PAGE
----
- Monday | 17 Oct, 2016
- Mahmood A. Khwaja, S. Waqar Ali
- Research Reports,Project Publications
S. Waqar Ali and Dr. Mahmood A. Khwaja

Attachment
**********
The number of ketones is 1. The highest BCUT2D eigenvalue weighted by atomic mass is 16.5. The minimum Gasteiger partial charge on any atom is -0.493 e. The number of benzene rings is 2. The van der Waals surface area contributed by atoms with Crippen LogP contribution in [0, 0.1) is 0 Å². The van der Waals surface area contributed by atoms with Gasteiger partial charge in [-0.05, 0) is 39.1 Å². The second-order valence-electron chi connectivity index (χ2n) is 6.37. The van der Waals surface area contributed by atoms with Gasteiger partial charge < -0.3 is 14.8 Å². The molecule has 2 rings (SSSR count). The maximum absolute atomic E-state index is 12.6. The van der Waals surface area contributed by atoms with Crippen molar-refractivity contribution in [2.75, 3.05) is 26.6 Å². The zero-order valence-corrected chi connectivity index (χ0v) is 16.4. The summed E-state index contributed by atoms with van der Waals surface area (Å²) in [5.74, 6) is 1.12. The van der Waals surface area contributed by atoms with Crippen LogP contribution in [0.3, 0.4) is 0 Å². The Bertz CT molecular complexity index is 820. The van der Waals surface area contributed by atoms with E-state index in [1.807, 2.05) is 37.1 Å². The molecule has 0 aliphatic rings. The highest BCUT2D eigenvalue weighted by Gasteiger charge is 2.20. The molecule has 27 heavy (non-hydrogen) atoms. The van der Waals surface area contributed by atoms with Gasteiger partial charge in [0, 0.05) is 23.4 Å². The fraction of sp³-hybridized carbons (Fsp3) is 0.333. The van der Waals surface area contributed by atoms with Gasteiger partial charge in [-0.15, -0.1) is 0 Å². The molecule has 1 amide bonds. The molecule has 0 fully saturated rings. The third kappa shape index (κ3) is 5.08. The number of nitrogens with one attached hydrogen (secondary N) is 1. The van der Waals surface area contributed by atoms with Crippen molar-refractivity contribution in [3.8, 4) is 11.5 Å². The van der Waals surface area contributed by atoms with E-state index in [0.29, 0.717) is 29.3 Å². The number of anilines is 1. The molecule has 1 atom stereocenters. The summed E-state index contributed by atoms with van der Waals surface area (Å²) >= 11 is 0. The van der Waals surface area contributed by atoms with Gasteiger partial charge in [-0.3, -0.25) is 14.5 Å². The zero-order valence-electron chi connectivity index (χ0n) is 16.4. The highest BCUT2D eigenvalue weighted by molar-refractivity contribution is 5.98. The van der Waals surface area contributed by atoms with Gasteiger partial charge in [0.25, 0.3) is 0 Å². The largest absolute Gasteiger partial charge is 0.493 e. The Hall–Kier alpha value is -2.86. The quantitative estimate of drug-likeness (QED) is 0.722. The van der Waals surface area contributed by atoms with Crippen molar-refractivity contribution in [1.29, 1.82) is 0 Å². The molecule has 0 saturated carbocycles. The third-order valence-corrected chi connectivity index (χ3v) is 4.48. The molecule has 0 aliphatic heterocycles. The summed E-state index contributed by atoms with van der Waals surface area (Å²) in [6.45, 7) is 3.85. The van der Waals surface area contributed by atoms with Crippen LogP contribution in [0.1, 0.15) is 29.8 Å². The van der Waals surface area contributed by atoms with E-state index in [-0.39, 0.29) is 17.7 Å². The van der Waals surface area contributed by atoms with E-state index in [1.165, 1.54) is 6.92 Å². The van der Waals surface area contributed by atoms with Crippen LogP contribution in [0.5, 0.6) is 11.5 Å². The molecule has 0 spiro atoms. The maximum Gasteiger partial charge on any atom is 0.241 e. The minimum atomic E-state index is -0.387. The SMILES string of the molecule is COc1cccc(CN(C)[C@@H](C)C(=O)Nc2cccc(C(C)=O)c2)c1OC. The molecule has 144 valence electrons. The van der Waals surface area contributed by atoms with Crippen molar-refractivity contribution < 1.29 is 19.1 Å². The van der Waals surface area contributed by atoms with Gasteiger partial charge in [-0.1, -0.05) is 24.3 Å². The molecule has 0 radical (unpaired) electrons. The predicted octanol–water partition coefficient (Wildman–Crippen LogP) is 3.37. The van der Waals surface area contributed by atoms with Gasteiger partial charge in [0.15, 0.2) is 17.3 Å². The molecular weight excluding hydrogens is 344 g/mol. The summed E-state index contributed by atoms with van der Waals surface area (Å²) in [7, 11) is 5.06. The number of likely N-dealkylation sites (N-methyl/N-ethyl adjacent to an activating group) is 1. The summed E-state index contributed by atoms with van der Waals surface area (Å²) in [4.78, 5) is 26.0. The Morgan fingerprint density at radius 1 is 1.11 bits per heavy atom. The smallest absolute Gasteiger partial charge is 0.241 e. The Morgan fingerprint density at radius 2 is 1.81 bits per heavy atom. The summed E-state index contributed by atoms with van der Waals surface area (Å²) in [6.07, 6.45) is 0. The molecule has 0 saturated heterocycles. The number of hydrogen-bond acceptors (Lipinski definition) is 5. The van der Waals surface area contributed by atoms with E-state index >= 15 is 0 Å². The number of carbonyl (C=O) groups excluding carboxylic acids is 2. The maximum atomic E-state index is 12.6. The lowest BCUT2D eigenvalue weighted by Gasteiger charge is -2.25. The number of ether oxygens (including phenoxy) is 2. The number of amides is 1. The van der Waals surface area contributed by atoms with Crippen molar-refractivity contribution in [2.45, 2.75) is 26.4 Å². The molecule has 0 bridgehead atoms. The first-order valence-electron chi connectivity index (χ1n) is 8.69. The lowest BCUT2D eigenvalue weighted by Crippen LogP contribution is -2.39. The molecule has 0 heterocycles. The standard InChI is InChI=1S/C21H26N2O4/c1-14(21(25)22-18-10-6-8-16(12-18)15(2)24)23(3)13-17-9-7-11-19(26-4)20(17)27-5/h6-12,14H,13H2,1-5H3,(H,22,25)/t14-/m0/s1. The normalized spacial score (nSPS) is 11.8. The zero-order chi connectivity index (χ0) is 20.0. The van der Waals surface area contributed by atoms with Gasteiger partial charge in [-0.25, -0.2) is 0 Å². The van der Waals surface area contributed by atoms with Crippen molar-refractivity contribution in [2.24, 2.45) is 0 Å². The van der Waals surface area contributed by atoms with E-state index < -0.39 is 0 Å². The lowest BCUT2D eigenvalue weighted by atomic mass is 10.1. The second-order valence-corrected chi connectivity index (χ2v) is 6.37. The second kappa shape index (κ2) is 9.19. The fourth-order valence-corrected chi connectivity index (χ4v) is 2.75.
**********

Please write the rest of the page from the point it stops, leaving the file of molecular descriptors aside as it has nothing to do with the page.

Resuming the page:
The use of mercury (3rd most hazardous chemical) in various cosmetic products, particularly for its skin whitening effects, has been in practice since the nineteenth century and such products continue to be easily accessible in open markets and are most commonly used all around the world including many developing countries. The obsession for fair skin in the subcontinent is believed to have emerged with the introduction of the cast system according to which fair complexion was considered as the domain of the upper ruling class, whereas dark complexion was associated with the lower working class. It is also suggested that the migration of Aryans who were much fairer than the local population may also have influenced the dark skinned population’s desire for fair complexion. Living under the regime of various colonial legacies for more than two centuries could have further influenced the local population to perceive white skin as a sign of power and superiority. Presently, preference for a fair skin has also been intensified by the fairness cream industries through extensive electronic & print media campaigns. The most unfortunate exaggerations in some advertisements can even reach to the extent that they project fair skin as an essential prerequisite for success in both professional and personal matters.